Maybe it’s because I just wrote yet another defense of Vince Carter, or because my T-Mac defensive walls are up given all the “Your boy is hurt AGAIN!?!” e-mails I’ve been getting, but there’s a question I’ve had on my mind for a while regarding one Kobe Bryant that I finally felt needed to be posed to the readers.
Kobe fans and Kobe critics both constantly refer to Mamba’s killer instinct, his cold-blooded assassin’s mindset, his undying will to win. As I wrote in Dime #43 for the Olympic Players To Watch feature:
In the case of Kobe Bryant, each time he loses, we expect him to respond viciously by — hotly or coldly, but always systematically — destroying the competition his next time out. How often have you heard it following a Lakers loss? Kobe’s pissed. He’s gonna drop 50 tomorrow. Whether it always comes true is irrelevant (four of KB’s seven 40- or 50-point games this past season came after a loss); for it is the threat of terrorism that endures longer than the actual act.
But then I look at events like Game Seven of L.A.’s 2006 playoff series against the Suns, when Kobe only shot the ball three times in the second half of a 31-point loss and was noticeably passive on the court. I look at Game Two of the following year’s Lakers/Suns series, a 28-point loss where Kobe took 13 shots, more than half of them coming in the first quarter before pulling back for whatever reason. Then there was the decisive Game Six of last year’s Finals, or those occasional regular-season games during the Kobe/Shaq era where several observers accused Kobe of being passive on purpose in order to prove a point.
Kobe’s most blindly faithful followers never mention it — they’d sooner talk about Colorado than talk about some of Kobe’s worst games. And yet every time their guy is dragged into an argument involving someone like Vince or T-Mac, or even Michael Jordan, Kobe supporters inevitably throw around how he’s so much harder and so much more competitive than everyone else in the League, how he plays 100% ALL THE TIME and never, EVER lets up. I’m not saying Kobe is wrong for having his moments where he goes less than all-out. He’s human, just like Vince, just like T-Mac, and just like Jordan. I don’t think for one second that any pro athlete has always gone full-bore every single moment they were between the lines; it’s just not natural. The way Kobe is portrayed, however, you’d think he’s something closer to a comic-book hero than a man.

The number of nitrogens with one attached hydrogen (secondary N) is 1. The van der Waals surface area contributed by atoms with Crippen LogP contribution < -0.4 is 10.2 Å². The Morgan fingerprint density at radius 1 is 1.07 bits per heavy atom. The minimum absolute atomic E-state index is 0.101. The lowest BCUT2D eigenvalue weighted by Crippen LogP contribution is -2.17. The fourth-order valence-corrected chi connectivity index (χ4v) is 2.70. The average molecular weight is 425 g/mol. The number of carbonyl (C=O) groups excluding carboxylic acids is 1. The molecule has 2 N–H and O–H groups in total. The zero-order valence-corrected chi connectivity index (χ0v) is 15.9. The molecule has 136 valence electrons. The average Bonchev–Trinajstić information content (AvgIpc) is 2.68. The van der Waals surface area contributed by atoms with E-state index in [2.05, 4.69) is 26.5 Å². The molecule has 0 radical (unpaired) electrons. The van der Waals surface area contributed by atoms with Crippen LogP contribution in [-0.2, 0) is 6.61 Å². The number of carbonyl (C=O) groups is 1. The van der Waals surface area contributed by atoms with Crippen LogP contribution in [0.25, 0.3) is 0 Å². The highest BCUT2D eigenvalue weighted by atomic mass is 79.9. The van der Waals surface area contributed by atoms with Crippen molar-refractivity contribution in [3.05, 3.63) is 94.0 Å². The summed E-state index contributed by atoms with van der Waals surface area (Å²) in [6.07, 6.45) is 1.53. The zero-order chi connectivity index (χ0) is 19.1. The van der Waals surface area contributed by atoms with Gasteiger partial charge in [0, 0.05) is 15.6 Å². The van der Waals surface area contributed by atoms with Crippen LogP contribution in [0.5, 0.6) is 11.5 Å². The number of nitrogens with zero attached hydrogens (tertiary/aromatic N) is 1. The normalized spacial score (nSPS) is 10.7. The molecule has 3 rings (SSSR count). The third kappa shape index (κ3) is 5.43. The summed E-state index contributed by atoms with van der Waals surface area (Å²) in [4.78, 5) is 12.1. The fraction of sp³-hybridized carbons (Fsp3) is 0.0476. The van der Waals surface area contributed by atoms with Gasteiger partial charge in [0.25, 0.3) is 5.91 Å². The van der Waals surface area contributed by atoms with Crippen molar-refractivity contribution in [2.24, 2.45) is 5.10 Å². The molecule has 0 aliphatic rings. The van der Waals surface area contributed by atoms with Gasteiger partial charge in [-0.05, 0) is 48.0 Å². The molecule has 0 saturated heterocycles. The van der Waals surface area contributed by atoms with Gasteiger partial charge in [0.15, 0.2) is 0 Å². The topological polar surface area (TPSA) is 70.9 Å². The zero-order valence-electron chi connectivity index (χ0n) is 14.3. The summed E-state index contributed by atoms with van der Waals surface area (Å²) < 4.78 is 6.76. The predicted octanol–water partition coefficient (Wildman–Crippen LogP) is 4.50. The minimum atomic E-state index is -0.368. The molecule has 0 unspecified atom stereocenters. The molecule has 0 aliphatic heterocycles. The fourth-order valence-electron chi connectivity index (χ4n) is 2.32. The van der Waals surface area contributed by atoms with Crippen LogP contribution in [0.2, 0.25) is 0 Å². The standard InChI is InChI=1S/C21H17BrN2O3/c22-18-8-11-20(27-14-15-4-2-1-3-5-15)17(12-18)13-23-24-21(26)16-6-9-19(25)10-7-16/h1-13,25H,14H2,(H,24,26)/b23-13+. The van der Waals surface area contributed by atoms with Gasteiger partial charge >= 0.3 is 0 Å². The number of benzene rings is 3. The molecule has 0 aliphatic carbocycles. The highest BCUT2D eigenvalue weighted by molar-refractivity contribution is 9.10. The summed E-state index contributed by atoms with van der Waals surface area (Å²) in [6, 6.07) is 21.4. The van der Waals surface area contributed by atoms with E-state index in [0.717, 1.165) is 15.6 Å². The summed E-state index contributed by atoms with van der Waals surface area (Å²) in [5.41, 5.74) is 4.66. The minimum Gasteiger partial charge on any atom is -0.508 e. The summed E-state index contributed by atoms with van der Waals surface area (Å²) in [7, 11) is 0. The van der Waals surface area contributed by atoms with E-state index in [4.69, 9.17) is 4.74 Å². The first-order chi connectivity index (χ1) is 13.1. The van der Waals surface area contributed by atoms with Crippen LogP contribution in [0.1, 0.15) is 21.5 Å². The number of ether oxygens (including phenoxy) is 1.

So my question is this: Haven’t we seen evidence that Kobe isn’t as competitive as we’ve been led to believe? Haven’t we seen him mail it in before, if not outright give up, not to mention on the postseason stage? (And not in an understandable, “There’s four seconds left and we’re down by 12,” kind of way, either.) Doesn’t this all conflict with the widely-accepted perception of Kobe as the game’s ultimate, unyielding competitor?
Set me straight if you can…